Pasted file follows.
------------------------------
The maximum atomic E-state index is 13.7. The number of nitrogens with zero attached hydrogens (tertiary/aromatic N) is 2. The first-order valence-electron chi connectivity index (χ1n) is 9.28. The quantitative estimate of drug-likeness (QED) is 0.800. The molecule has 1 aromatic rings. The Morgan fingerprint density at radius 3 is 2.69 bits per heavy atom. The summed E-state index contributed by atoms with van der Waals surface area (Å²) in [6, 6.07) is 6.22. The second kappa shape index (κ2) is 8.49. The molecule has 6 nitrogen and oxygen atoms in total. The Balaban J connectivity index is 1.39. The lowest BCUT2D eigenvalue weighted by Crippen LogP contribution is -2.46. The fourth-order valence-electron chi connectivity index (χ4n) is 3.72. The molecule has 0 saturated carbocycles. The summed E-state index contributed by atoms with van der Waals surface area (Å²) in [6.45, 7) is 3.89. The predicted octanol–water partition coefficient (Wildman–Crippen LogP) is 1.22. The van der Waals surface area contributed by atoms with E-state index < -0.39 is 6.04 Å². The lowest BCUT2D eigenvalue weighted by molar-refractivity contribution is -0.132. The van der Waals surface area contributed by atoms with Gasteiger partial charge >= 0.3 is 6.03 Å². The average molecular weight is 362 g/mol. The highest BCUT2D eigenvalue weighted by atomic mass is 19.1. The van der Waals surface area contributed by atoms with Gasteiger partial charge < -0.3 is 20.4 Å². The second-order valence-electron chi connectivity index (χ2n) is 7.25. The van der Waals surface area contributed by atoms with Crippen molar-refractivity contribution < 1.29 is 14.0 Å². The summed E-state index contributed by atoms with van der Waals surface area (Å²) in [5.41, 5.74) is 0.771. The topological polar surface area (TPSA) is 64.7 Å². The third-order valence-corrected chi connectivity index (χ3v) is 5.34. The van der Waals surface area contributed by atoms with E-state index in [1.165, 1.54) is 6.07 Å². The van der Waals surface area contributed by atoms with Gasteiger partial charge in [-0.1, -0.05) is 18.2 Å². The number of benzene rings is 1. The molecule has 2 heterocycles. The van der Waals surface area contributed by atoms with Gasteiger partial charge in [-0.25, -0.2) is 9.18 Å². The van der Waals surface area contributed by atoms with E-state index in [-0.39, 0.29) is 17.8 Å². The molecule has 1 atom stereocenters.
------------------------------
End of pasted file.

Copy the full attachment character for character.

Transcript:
The maximum atomic E-state index is 13.7. The number of nitrogens with zero attached hydrogens (tertiary/aromatic N) is 2. The first-order valence-electron chi connectivity index (χ1n) is 9.28. The quantitative estimate of drug-likeness (QED) is 0.800. The molecule has 1 aromatic rings. The Morgan fingerprint density at radius 3 is 2.69 bits per heavy atom. The summed E-state index contributed by atoms with van der Waals surface area (Å²) in [6, 6.07) is 6.22. The second kappa shape index (κ2) is 8.49. The molecule has 6 nitrogen and oxygen atoms in total. The Balaban J connectivity index is 1.39. The lowest BCUT2D eigenvalue weighted by Crippen LogP contribution is -2.46. The fourth-order valence-electron chi connectivity index (χ4n) is 3.72. The molecule has 0 saturated carbocycles. The summed E-state index contributed by atoms with van der Waals surface area (Å²) in [6.45, 7) is 3.89. The predicted octanol–water partition coefficient (Wildman–Crippen LogP) is 1.22. The van der Waals surface area contributed by atoms with E-state index < -0.39 is 6.04 Å². The lowest BCUT2D eigenvalue weighted by molar-refractivity contribution is -0.132. The van der Waals surface area contributed by atoms with Gasteiger partial charge >= 0.3 is 6.03 Å². The average molecular weight is 362 g/mol. The highest BCUT2D eigenvalue weighted by atomic mass is 19.1. The van der Waals surface area contributed by atoms with Gasteiger partial charge < -0.3 is 20.4 Å². The second-order valence-electron chi connectivity index (χ2n) is 7.25. The van der Waals surface area contributed by atoms with Crippen molar-refractivity contribution < 1.29 is 14.0 Å². The summed E-state index contributed by atoms with van der Waals surface area (Å²) in [5.41, 5.74) is 0.771. The topological polar surface area (TPSA) is 64.7 Å². The third-order valence-corrected chi connectivity index (χ3v) is 5.34. The van der Waals surface area contributed by atoms with E-state index in [1.165, 1.54) is 6.07 Å². The van der Waals surface area contributed by atoms with Gasteiger partial charge in [-0.1, -0.05) is 18.2 Å². The number of benzene rings is 1. The molecule has 2 heterocycles. The van der Waals surface area contributed by atoms with Gasteiger partial charge in [-0.25, -0.2) is 9.18 Å². The van der Waals surface area contributed by atoms with E-state index in [-0.39, 0.29) is 17.8 Å². The molecule has 1 atom stereocenters.